Pain is temporary, GPA is forever

Competitive high school atmospheres put grades before learning, mental health

Maddy Kang, Co-Editor-in-Chief

With finals week coming to an end, I’d like to emphasize an issue that is apparent in many schools, especially our own. Don’t get me wrong, I love Blue Valley. I love the community, I love the family feeling, I love how different organizations, clubs and activities support each other.

What I’m not a fan of, however, is the fact that students put more emphasis on their letter grades than actually learning content and concepts. Constantly being asked, “What did you get?”, “How many AP and honors classes are you taking next year?” and “What’s your grade in this class” can get exhausting.

These questions lead us to compare our own academic successes and failures to one another. These comparisons can put quite a burden on one’s self-esteem. Competition arises and sometimes it can become unhealthy just trying to prove to yourself, your peers and your teachers that you are a good student.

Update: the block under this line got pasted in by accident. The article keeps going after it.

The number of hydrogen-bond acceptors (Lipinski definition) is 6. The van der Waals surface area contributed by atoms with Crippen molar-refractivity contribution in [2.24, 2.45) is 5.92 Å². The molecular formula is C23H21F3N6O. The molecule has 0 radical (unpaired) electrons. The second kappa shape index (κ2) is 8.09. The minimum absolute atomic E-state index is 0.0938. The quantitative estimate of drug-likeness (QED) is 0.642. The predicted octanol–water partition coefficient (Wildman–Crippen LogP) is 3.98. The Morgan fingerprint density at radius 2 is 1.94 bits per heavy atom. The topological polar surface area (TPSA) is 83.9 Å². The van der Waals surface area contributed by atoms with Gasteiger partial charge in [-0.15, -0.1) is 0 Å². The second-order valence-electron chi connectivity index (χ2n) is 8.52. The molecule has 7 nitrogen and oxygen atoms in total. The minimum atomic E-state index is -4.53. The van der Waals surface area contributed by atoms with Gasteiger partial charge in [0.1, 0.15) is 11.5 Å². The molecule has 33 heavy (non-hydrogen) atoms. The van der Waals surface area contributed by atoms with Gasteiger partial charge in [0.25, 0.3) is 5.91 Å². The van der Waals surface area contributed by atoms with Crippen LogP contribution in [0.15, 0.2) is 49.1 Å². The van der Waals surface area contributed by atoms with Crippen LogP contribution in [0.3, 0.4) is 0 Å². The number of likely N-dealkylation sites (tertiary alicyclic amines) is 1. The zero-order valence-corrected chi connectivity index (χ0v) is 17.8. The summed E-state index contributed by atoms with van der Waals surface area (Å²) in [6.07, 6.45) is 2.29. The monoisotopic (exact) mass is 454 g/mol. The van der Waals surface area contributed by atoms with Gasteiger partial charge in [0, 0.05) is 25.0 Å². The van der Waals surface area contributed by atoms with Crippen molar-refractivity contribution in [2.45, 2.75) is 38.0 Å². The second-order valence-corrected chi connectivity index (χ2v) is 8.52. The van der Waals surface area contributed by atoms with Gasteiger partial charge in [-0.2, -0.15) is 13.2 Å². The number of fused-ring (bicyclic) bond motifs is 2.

Many of us put on this façade that we are coping just fine, but are breaking on the inside. Constantly putting hours into homework and studying while trying to balance extra-curriculars, family and social life becomes draining. Sometimes, when some of us can’t catch a break, we feel anxiety or depression entering our lives. We didn’t plan for this to happen, it kind of just did.

It’s not anyone else’s fault but ourselves. We signed up for this. We are the ones that compare ourselves to one another. We are the ones responsible for our health and happiness. 

In the end, though, the only thing we actually have is us. We need to encourage each other to actually apply ourselves to our classes and to make sure we have balance in our lives. We need to truly learn rather than doing activities just for the grade. And most of all, we need to be there for each other as a confidant for our mental health. No one should have to sacrifice their well-being for a grade.